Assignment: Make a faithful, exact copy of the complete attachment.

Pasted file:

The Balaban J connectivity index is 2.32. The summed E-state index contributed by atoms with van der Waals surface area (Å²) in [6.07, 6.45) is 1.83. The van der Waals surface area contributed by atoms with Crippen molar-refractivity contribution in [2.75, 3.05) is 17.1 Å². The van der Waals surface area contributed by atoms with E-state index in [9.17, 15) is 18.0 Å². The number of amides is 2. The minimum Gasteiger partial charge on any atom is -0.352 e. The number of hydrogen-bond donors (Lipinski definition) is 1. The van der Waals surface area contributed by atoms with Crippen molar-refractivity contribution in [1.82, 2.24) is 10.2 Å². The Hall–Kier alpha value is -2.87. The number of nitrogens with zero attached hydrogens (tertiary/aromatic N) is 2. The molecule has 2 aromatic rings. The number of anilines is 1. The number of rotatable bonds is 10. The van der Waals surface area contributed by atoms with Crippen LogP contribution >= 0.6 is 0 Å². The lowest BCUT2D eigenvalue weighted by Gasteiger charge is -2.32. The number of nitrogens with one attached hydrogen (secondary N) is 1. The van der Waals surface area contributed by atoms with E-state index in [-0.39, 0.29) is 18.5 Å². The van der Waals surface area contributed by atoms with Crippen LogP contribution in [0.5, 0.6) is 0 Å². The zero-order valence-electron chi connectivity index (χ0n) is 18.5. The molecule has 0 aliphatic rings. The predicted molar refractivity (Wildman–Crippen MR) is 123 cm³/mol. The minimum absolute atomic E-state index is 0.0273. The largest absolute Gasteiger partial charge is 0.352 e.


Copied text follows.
The Balaban J connectivity index is 2.32. The summed E-state index contributed by atoms with van der Waals surface area (Å²) in [6.07, 6.45) is 1.83. The van der Waals surface area contributed by atoms with Crippen molar-refractivity contribution in [2.75, 3.05) is 17.1 Å². The van der Waals surface area contributed by atoms with E-state index in [9.17, 15) is 18.0 Å². The number of amides is 2. The minimum Gasteiger partial charge on any atom is -0.352 e. The number of hydrogen-bond donors (Lipinski definition) is 1. The van der Waals surface area contributed by atoms with Crippen molar-refractivity contribution in [1.82, 2.24) is 10.2 Å². The Hall–Kier alpha value is -2.87. The number of nitrogens with zero attached hydrogens (tertiary/aromatic N) is 2. The molecule has 2 aromatic rings. The number of anilines is 1. The number of rotatable bonds is 10. The van der Waals surface area contributed by atoms with Crippen LogP contribution >= 0.6 is 0 Å². The lowest BCUT2D eigenvalue weighted by Gasteiger charge is -2.32. The number of nitrogens with one attached hydrogen (secondary N) is 1. The van der Waals surface area contributed by atoms with E-state index in [-0.39, 0.29) is 18.5 Å². The van der Waals surface area contributed by atoms with Crippen LogP contribution in [0.5, 0.6) is 0 Å². The zero-order valence-electron chi connectivity index (χ0n) is 18.5. The molecule has 0 aliphatic rings. The predicted molar refractivity (Wildman–Crippen MR) is 123 cm³/mol. The minimum absolute atomic E-state index is 0.0273. The largest absolute Gasteiger partial charge is 0.352 e.